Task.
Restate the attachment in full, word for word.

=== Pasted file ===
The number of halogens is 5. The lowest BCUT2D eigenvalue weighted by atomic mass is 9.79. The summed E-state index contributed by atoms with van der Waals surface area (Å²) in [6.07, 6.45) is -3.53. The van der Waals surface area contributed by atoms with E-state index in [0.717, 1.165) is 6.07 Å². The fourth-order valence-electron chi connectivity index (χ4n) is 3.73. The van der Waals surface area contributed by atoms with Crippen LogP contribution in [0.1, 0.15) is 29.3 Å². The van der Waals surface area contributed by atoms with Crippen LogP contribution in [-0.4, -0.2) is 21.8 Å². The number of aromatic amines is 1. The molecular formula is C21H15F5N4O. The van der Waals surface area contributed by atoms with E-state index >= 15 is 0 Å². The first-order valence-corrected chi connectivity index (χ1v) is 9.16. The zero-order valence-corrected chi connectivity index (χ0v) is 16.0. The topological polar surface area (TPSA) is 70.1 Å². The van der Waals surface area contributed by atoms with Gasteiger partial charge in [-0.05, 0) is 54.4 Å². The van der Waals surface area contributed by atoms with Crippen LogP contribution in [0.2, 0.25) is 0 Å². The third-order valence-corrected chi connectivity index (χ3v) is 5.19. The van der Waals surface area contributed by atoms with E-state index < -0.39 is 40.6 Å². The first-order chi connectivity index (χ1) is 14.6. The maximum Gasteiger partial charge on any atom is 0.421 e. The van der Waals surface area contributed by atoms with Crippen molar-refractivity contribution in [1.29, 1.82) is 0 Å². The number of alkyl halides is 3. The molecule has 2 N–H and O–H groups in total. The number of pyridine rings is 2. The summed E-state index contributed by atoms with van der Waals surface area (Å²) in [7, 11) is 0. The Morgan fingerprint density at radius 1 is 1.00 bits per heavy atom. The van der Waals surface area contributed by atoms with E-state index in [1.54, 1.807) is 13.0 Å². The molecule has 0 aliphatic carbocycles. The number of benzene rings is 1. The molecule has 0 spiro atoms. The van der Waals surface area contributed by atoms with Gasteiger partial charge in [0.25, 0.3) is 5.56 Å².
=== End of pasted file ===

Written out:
The number of halogens is 5. The lowest BCUT2D eigenvalue weighted by atomic mass is 9.79. The summed E-state index contributed by atoms with van der Waals surface area (Å²) in [6.07, 6.45) is -3.53. The van der Waals surface area contributed by atoms with E-state index in [0.717, 1.165) is 6.07 Å². The fourth-order valence-electron chi connectivity index (χ4n) is 3.73. The van der Waals surface area contributed by atoms with Crippen LogP contribution in [0.1, 0.15) is 29.3 Å². The van der Waals surface area contributed by atoms with Crippen LogP contribution in [-0.4, -0.2) is 21.8 Å². The number of aromatic amines is 1. The molecular formula is C21H15F5N4O. The van der Waals surface area contributed by atoms with E-state index >= 15 is 0 Å². The first-order valence-corrected chi connectivity index (χ1v) is 9.16. The zero-order valence-corrected chi connectivity index (χ0v) is 16.0. The topological polar surface area (TPSA) is 70.1 Å². The van der Waals surface area contributed by atoms with Gasteiger partial charge in [-0.05, 0) is 54.4 Å². The van der Waals surface area contributed by atoms with Crippen LogP contribution in [0.2, 0.25) is 0 Å². The third-order valence-corrected chi connectivity index (χ3v) is 5.19. The van der Waals surface area contributed by atoms with E-state index < -0.39 is 40.6 Å². The first-order chi connectivity index (χ1) is 14.6. The maximum Gasteiger partial charge on any atom is 0.421 e. The van der Waals surface area contributed by atoms with Crippen molar-refractivity contribution in [1.29, 1.82) is 0 Å². The number of alkyl halides is 3. The molecule has 2 N–H and O–H groups in total. The number of pyridine rings is 2. The summed E-state index contributed by atoms with van der Waals surface area (Å²) in [7, 11) is 0. The Morgan fingerprint density at radius 1 is 1.00 bits per heavy atom. The van der Waals surface area contributed by atoms with E-state index in [1.54, 1.807) is 13.0 Å². The molecule has 0 aliphatic carbocycles. The number of benzene rings is 1. The molecule has 0 spiro atoms. The van der Waals surface area contributed by atoms with Gasteiger partial charge in [0.25, 0.3) is 5.56 Å².